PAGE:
The Jerusalem Post

UK leadership candidates seek to work against push for Scottish independen­ce


LONDON (Reuters) – The two candidates battling to be Britain’s next prime minister vied to present themselves as defenders of Scotland’s place in the United Kingdom on Tuesday, promising more scrutiny of Scotland’s government to undermine a new push for independen­ce.

The Scottish National Party (SNP), which heads Scotland’s semiautono­mous government, wants to hold a second independen­ce referendum next year, which could rip apart the world’s fifth-biggest economy.

The bonds holding together the four countries that make up the United Kingdom – England, Scotland, Wales and Northern Ireland – have been severely strained over the last six years by Brexit and the government’s handling of the COVID-19 pandemic.

Liz Truss, the foreign minister, and Rishi Sunak, a former finance minister, who are competing to replace Prime Minister Boris Johnson, set out their policies for Scotland before the only Conservati­ve Party hustings in the country on Tuesday.

Both candidates want more focus on the Scottish government’s record on health and education. Scotland has the highest rate of drug deaths in Europe, and two-thirds of the population is either obese or overweight, while a report last year said its education system was the weakest in the UK.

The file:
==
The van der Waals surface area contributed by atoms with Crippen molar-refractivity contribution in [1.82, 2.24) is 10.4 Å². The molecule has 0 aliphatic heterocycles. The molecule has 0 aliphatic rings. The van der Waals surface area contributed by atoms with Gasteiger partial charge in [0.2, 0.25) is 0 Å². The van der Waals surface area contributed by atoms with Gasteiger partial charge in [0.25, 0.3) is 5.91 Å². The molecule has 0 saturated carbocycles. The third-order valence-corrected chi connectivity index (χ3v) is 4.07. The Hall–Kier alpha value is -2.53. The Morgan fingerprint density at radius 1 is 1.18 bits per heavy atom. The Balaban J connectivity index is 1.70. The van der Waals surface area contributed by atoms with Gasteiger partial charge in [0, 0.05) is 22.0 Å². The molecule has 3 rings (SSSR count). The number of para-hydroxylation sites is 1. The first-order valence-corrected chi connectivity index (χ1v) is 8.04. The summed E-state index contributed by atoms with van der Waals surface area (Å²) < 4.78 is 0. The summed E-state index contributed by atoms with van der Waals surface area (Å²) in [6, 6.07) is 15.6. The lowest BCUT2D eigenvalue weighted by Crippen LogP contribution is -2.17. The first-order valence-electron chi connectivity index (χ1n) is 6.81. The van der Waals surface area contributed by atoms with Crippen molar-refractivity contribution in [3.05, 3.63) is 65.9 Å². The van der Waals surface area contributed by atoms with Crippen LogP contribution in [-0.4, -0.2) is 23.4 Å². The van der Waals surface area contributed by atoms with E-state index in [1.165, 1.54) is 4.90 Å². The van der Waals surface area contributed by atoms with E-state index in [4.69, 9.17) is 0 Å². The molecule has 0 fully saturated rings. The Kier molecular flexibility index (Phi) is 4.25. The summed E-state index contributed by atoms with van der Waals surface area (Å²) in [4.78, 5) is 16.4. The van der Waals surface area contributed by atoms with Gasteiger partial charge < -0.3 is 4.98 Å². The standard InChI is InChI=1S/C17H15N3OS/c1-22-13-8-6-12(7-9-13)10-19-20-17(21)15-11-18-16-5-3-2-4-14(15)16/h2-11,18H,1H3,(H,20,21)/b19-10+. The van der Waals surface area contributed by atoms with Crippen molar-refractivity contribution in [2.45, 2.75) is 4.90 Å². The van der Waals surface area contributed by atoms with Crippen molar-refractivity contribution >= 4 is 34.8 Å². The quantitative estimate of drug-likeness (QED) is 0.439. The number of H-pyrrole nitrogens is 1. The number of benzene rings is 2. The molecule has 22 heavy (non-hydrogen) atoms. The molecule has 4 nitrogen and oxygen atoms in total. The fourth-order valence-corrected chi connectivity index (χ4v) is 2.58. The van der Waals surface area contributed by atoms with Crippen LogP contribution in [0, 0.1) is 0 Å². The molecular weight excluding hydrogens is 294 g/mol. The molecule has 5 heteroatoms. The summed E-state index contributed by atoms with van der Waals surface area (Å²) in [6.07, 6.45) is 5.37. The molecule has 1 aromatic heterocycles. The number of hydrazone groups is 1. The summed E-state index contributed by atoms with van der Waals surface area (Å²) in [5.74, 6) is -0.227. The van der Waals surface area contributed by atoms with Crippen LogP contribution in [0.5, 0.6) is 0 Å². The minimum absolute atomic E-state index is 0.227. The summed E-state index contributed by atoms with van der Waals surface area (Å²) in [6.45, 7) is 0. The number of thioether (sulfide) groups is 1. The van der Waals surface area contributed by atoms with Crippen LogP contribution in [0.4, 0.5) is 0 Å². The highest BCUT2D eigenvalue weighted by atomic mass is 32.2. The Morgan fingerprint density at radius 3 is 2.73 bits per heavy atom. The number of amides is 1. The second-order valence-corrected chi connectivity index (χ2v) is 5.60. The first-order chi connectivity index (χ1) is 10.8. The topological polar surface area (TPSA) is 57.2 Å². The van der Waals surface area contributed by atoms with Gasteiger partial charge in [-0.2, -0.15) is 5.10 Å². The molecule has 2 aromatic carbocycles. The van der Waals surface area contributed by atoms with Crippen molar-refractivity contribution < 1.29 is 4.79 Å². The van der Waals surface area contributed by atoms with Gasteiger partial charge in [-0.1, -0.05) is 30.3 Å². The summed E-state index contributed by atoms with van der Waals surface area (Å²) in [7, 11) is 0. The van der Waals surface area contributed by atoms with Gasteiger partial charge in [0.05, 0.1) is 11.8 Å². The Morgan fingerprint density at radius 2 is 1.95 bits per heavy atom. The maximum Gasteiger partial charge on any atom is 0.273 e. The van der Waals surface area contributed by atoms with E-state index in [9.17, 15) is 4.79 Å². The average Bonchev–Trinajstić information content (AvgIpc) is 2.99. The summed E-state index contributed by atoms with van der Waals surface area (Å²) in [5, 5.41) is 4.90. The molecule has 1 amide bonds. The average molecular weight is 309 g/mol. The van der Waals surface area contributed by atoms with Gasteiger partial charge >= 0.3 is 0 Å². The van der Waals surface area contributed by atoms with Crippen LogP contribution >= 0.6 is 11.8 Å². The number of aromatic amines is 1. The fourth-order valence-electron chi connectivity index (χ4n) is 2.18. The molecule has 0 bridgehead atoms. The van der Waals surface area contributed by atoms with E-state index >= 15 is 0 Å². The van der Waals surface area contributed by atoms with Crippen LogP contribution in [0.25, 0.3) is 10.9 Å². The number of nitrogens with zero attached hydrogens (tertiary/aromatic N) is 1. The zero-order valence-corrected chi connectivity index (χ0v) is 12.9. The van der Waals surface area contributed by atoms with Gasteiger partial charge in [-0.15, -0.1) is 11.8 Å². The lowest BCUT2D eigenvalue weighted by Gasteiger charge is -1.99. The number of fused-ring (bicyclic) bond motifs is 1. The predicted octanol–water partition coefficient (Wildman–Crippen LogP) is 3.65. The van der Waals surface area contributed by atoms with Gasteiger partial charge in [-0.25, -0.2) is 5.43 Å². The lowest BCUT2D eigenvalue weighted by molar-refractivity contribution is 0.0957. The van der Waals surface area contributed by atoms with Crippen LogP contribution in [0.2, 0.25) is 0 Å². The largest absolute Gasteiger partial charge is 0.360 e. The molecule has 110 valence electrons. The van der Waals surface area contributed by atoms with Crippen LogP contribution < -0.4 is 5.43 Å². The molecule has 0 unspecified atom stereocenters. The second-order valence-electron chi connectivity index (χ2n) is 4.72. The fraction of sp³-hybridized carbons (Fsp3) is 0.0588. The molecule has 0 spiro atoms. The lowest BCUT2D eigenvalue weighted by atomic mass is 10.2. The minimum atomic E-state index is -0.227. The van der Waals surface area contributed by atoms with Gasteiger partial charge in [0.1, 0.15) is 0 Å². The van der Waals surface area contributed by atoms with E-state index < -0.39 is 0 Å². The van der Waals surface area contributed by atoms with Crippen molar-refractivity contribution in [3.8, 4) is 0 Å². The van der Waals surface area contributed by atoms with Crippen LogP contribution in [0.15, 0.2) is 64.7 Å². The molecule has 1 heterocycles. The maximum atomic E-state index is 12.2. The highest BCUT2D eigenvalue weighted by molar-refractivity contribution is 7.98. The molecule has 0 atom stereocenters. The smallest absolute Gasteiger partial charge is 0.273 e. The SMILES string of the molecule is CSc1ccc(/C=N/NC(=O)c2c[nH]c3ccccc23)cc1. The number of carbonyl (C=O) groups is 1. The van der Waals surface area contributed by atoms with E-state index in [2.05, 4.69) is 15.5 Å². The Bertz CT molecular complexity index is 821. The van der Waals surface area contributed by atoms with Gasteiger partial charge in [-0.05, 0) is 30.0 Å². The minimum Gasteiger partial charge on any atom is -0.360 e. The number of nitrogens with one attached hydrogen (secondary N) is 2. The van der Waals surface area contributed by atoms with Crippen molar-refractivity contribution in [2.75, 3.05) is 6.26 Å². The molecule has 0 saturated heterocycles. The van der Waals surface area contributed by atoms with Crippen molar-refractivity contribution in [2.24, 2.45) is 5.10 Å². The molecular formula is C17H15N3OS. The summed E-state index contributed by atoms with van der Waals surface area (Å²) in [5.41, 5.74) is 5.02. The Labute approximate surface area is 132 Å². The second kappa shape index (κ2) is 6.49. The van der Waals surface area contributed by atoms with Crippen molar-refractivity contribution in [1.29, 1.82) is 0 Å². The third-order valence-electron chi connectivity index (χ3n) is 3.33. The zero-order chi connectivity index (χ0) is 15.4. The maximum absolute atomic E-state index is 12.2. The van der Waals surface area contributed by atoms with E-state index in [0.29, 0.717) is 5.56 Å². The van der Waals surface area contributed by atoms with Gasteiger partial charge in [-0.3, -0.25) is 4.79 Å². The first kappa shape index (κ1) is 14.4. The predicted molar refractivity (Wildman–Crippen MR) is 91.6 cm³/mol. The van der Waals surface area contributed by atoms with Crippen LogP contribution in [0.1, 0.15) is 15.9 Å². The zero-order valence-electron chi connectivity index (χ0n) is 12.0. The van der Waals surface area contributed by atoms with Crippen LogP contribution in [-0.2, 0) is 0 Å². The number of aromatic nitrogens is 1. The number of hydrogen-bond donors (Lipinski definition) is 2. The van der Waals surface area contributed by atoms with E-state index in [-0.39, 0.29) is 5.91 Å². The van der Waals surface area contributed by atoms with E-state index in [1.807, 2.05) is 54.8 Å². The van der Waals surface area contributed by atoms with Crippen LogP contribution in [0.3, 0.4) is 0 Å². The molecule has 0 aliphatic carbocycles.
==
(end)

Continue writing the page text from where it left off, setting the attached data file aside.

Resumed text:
Truss promised to give parliament­ary privilege to members of the Scottish Parliament to allow more scrutiny of the government and said she would push to sign a trade deal with India to end long-standing 150% tariffs on Scotch whisky, the country’s biggest single product export.

“I’ll make sure that my government does everything to ensure elected representa­tives hold the devolved administra­tion to account,” she said. “As a nation we are stronger together, and the UK needs Scotland as much as Scotland needs the UK.”

However, about a quarter of Scots will be more likely to support independen­ce regardless of which Conservati­ve candidate wins, according to an opinion poll published by Survation and Diffley Partnershi­ps.

“Scotland loses” whoever wins the contest, the SNP said. It attacked the British government’s failure to deal with the worst cost-of-living crisis in decades.

The real value of the average British workers’ pay fell at the fastest rate since at least 2001, the Office for National Statistics reported Tuesday, as wage increases were outstrippe­d by rising inflation.

Voters in Scotland, which has a population of about 5.5 million, rejected independen­ce in 2014. But Scotland’s government says Britain’s departure from the European Union, which was opposed by most Scots, means the question must be put to a second vote.

Sunak said if he became prime minister, he would order senior Scottish government officials to attend annual British Parliament committee hearings and ensure data on performanc­e of Scottish public services was consistent with numbers published for England and Wales.

Newspapers in English

Newspapers from Israel